Post-Operative Care to Speed up Brazilian Butt Lift Recovery
After your Brazilian Butt Lift (BBL) surgery, your skin and tissue will need to heal properly to provide beautiful, natural-looking results. You will need to see your plastic surgeon for follow-up appointments, follow his/her instructions to care for your buttocks and give yourself time to rest so that you can enjoy your new well-rounded backside. It is important to work with a surgeon who is willing to be there for you every step of the process. Personally, I facilitate my cell phone number to all my patients for their use during the post-operative period. Patients can call me when they are experiencing any kind of complications, text message me their questions and concerns, and/or even send pictures over the phone, profiting from these modern technology communication tools.
According to the American Society of Plastic Surgeons (ASPS), proper post-operative care and healthy lifestyle habits can significantly impact BBL surgery success and the appearance of your results (1). Usually, a highly skilled and experienced plastic surgeon will achieve around 65% to 85% survival rate of the fat cells, and the rest will be harmlessly reabsorbed by the body (2). However, patients can actively contribute a great deal on the success of the procedure and longevity of the results by following their surgeon’s recovery recommendations. Since no one case is exactly the same as other, plastic surgeons have different post-operative protocols, customized for each patient’s needs and specific requirements.
After surgery, I typically suggest my patients following a balanced diet which includes foods high in fiber (such as raw fruits and vegetables) and drinking plenty of water and fluids, since both pain medication (usually prescribed for BBL patients) and decreased activity may promote constipation. Starting the night of the surgery, it is important that patients try to do some light walking, to help prevent any blood clot formation in the legs. Your surgeon may recommend taking anticoagulant medication and wearing anti-embolism stockings, as well. Taking supplements like iron if you feel fatigued, and vitamin C to boost your body’s ability to heal are highly beneficial during BBL’s recovery. Additionally, avoiding cigarettes and heavy drinking is important because these habits will reduce circulation throughout the body, leading to the degradation of new cells (3).
Another fundamental measure I typically endorse after BBL surgery is wearing specialized compression garments around the clock (except for showering) during six months, to reduce swelling and help their skin contract smoothly to their new body’s contours. Since ill-fitting garments can lead to contour irregularities, I advise my patients about the correct method of using them, to limit folds and creases in the garments, and regularly check if they are worn properly (4). Additionally, at least ten lymphatic drainage massage sessions are required, starting 24 hours after the procedure, to eliminate excess lymph fluid, alleviate swelling and discomfort, and also prevent complications such as seromas (fluid collection) and contour irregularities (indentations, and/or fibrosis).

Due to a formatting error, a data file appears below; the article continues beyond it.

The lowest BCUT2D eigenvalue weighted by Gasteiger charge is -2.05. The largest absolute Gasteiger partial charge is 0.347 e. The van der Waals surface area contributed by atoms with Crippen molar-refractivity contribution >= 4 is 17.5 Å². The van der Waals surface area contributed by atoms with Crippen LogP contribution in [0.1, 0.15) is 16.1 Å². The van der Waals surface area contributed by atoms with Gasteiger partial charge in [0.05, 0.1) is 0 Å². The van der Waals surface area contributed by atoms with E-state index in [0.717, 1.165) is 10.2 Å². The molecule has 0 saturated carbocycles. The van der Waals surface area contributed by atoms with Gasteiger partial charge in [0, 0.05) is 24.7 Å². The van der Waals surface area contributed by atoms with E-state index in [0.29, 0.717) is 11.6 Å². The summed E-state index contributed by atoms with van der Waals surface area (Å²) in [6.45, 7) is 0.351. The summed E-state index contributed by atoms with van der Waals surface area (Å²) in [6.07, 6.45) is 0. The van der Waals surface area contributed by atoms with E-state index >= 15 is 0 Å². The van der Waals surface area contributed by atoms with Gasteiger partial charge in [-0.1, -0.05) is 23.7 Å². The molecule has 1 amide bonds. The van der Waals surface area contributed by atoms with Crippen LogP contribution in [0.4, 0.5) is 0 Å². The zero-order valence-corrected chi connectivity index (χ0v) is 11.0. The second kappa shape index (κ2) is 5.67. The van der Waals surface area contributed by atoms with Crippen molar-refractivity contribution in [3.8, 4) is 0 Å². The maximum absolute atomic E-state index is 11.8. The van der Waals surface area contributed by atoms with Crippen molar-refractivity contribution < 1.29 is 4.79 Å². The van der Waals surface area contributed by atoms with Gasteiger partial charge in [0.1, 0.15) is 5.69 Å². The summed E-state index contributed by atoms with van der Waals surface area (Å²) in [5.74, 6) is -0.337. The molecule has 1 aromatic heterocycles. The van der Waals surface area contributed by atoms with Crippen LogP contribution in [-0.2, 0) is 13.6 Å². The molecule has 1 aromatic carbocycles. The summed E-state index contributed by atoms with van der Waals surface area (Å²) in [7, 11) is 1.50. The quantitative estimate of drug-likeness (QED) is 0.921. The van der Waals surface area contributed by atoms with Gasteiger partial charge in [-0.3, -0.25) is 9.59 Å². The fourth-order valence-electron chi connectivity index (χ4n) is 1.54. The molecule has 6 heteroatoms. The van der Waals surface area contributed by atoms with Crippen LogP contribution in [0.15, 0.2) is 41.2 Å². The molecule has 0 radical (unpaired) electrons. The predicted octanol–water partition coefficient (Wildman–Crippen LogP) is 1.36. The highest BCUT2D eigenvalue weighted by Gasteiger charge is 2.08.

Getting plenty of rest will also help you remain comfortable and shorten your recovery. I suggest my patients stomach sleeping for least the first 8 weeks after BBL surgery, having different pillows at hand and changing their neck’s position from time to time, to feel more comfortable in bed. Side sleeping can also be an option, but only if you feel certain you won’t end up on your back. Most of your weight will be on the front of one of your hips. Your legs will be sprawled out, and you can place a pillow in between them to make it more comfortable. In my experience, patients who successfully avoid sitting or putting pressure on their buttocks or stretching for the first 8 weeks after their surgery are much more likely to have long-lasting results than patients who fail to follow this advice.
(1) “Buttock Augmentation”. American Society of Plastic Surgeons. www.plasticsurgery.org
(2) Fisher, C., et al. “Comparison of Harvest and Processing Techniques for Fat Grafting and Adipose Stem Cell Isolation”. Plastic Reconstructive Surgery. 2013 Aug; 132(2):351-61.
(3) “Smoking and Surgery”. Costhetics. http://www.costhetics.com.au
(4) “Unfavorable Outcomes of Liposuction and their Management”. US National Library of Medicine. www.ncbi.nlm.nih.gov